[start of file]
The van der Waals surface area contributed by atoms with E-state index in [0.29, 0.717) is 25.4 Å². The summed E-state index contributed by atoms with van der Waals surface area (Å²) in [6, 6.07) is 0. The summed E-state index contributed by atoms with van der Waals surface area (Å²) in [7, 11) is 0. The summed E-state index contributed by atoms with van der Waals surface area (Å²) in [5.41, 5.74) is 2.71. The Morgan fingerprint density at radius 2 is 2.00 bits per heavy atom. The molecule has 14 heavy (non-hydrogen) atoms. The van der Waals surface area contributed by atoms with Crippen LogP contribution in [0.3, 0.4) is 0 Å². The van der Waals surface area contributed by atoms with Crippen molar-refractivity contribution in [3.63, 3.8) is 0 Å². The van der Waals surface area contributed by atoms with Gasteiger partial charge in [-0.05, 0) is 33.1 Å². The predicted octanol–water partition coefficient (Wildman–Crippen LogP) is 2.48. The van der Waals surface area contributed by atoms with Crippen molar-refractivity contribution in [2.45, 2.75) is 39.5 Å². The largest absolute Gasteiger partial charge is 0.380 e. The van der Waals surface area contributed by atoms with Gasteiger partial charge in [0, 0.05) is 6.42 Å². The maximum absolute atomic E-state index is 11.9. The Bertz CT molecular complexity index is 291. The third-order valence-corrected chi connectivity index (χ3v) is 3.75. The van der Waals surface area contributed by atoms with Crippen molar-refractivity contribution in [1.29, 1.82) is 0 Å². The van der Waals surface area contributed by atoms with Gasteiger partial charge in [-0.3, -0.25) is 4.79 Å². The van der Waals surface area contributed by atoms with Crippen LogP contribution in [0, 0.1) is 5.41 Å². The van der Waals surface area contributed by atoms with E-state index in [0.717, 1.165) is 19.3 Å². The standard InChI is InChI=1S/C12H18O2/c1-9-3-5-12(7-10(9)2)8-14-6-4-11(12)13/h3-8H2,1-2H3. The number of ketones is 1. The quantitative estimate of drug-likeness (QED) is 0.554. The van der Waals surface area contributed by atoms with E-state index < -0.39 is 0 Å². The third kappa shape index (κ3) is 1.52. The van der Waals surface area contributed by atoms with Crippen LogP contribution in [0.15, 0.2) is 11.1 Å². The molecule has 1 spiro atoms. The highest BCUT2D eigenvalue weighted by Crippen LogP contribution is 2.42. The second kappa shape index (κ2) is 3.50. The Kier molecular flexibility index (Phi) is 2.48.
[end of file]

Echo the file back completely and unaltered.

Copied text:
The van der Waals surface area contributed by atoms with E-state index in [0.29, 0.717) is 25.4 Å². The summed E-state index contributed by atoms with van der Waals surface area (Å²) in [6, 6.07) is 0. The summed E-state index contributed by atoms with van der Waals surface area (Å²) in [7, 11) is 0. The summed E-state index contributed by atoms with van der Waals surface area (Å²) in [5.41, 5.74) is 2.71. The Morgan fingerprint density at radius 2 is 2.00 bits per heavy atom. The molecule has 14 heavy (non-hydrogen) atoms. The van der Waals surface area contributed by atoms with Crippen LogP contribution in [0.3, 0.4) is 0 Å². The van der Waals surface area contributed by atoms with Crippen molar-refractivity contribution in [3.63, 3.8) is 0 Å². The van der Waals surface area contributed by atoms with Gasteiger partial charge in [-0.05, 0) is 33.1 Å². The predicted octanol–water partition coefficient (Wildman–Crippen LogP) is 2.48. The van der Waals surface area contributed by atoms with Crippen molar-refractivity contribution in [2.45, 2.75) is 39.5 Å². The largest absolute Gasteiger partial charge is 0.380 e. The van der Waals surface area contributed by atoms with Gasteiger partial charge in [0, 0.05) is 6.42 Å². The maximum absolute atomic E-state index is 11.9. The Bertz CT molecular complexity index is 291. The third-order valence-corrected chi connectivity index (χ3v) is 3.75. The van der Waals surface area contributed by atoms with Crippen molar-refractivity contribution in [1.29, 1.82) is 0 Å². The van der Waals surface area contributed by atoms with Gasteiger partial charge in [-0.3, -0.25) is 4.79 Å². The van der Waals surface area contributed by atoms with Crippen LogP contribution in [0, 0.1) is 5.41 Å². The van der Waals surface area contributed by atoms with E-state index in [0.717, 1.165) is 19.3 Å². The standard InChI is InChI=1S/C12H18O2/c1-9-3-5-12(7-10(9)2)8-14-6-4-11(12)13/h3-8H2,1-2H3. The number of ketones is 1. The quantitative estimate of drug-likeness (QED) is 0.554. The van der Waals surface area contributed by atoms with E-state index < -0.39 is 0 Å². The third kappa shape index (κ3) is 1.52. The van der Waals surface area contributed by atoms with Crippen LogP contribution in [0.15, 0.2) is 11.1 Å². The molecule has 1 spiro atoms. The highest BCUT2D eigenvalue weighted by Crippen LogP contribution is 2.42. The second kappa shape index (κ2) is 3.50. The Kier molecular flexibility index (Phi) is 2.48.